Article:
Rigging Your 3D Models In The Real-World

3D Real-World Rig

Computer animation is a task both delicate and tedious, requiring the manipulation of a computer model into a series of poses over time saved as keyframes, further refined by adjusting how the computer interpolates between each frame. You need a rig (a kind of digital skeleton) to accurately control that model, and researcher [Alec Jacobson] and his team have developed a hands-on alternative to pushing pixels around.

3D Rig with Control Curves
Control curves (the blue circles) allow for easier character manipulation.

The skeletal systems of computer animated characters consists of kinematic chains—joints that sprout from a root node out to the smallest extremity. Manipulating those joints usually requires the addition of easy-to-select control curves, which simplify the way joints rotate down the chain. Control curves do some behind-the-curtain math that allows the animator to move a character by grabbing a natural end-node, such as a hand or a foot. Lifting a character’s foot to place it on chair requires manipulating one control curve: grab foot control, move foot. Without these curves, an animator’s work is usually tripled: she has to first rotate the joint where the leg meets the hip, sticking the leg straight out, then rotate the knee back down, then rotate the ankle. A nightmare.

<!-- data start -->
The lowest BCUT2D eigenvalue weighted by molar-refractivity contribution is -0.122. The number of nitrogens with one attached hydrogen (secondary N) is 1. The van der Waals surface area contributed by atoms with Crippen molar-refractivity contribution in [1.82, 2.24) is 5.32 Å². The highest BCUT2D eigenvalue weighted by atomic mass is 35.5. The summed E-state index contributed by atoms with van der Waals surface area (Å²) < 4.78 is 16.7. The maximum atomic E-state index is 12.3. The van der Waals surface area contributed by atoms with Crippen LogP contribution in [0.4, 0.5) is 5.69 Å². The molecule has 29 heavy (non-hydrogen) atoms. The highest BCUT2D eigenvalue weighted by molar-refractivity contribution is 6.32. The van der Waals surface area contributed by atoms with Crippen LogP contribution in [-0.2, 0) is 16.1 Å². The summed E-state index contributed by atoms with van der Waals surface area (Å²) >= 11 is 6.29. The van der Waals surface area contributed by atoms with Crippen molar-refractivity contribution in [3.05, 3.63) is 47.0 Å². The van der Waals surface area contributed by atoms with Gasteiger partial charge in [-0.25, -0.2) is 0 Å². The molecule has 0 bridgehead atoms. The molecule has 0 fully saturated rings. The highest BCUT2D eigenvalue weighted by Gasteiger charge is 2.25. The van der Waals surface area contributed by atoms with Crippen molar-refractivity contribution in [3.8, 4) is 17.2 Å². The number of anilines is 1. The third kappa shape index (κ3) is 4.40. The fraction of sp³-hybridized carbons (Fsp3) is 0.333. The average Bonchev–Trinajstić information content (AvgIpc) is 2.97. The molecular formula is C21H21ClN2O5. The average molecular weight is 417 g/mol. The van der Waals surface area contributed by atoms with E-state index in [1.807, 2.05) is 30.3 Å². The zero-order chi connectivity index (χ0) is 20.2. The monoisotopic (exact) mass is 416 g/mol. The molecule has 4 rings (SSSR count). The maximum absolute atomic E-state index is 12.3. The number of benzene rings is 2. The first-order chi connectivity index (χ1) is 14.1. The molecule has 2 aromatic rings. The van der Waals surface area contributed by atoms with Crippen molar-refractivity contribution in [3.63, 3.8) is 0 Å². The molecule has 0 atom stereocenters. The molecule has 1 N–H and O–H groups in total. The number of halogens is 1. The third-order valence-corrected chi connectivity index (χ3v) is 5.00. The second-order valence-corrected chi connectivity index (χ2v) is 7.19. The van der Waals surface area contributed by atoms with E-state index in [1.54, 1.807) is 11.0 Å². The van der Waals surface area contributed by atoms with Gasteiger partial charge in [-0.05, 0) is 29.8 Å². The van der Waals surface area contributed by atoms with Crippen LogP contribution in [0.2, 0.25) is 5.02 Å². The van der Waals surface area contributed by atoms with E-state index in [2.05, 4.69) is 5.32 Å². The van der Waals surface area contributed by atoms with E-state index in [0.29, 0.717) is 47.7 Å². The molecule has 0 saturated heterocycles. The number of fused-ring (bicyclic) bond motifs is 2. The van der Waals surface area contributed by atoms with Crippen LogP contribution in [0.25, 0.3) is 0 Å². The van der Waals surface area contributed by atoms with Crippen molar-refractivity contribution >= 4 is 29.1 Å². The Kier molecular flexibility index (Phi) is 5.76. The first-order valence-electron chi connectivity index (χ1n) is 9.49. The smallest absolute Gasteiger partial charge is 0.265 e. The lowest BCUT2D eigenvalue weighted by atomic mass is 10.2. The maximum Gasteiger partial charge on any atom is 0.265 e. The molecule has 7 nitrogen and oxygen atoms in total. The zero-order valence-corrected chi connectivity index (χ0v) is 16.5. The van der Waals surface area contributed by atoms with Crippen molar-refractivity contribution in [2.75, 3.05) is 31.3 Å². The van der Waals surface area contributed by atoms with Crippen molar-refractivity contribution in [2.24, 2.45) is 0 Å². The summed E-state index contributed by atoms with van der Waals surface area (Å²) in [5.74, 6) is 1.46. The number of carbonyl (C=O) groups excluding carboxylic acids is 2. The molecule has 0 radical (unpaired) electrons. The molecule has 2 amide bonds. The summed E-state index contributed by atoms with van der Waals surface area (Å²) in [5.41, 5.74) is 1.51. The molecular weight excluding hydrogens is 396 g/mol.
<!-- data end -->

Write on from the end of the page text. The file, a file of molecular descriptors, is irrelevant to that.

[Alec] and his team’s unique alternative is a system of interchangeable, 3D-printed mechanical pieces used to drive an on-screen character. The effect is that of digital puppetry, but with an eye toward precision. Their device consists of a central controller, joints, splitters, extensions, and endcaps. Joints connected to the controller appear in the 3D environment in real-time as they are assembled, and differences between the real-world rig and the model’s proportions can be adjusted in the software or through plastic extension pieces.

The plastic joints spin in all 3 directions (X,Y,Z), and record measurements via embedded Hall sensors and permanent magnets. Check out the accompanying article here (PDF) for specifics on the articulation device, then hang around after the break for a demonstration video.

[Thanks Sam]

21 thoughts on “Rigging Your 3D Models In The Real-World

  1. One issue that stands out to me would be resetting the rigs back to specific positions. Instead of being able to save and easily restore specific frames, you’d have to manually reposition it as closely as you could. Just hope you get it right on the first take.

    Though, I’m sure when combined with traditional editing this probably wouldn’t be much of a problem.

    1. Interesting issue you raise there.
      Starting from a specific position – only known digitally – will be tricky. You can easily sort of “snap” on the digital side to get back to the old state, but then the real/virtual model will be slightly out of sycn position wise. hmm..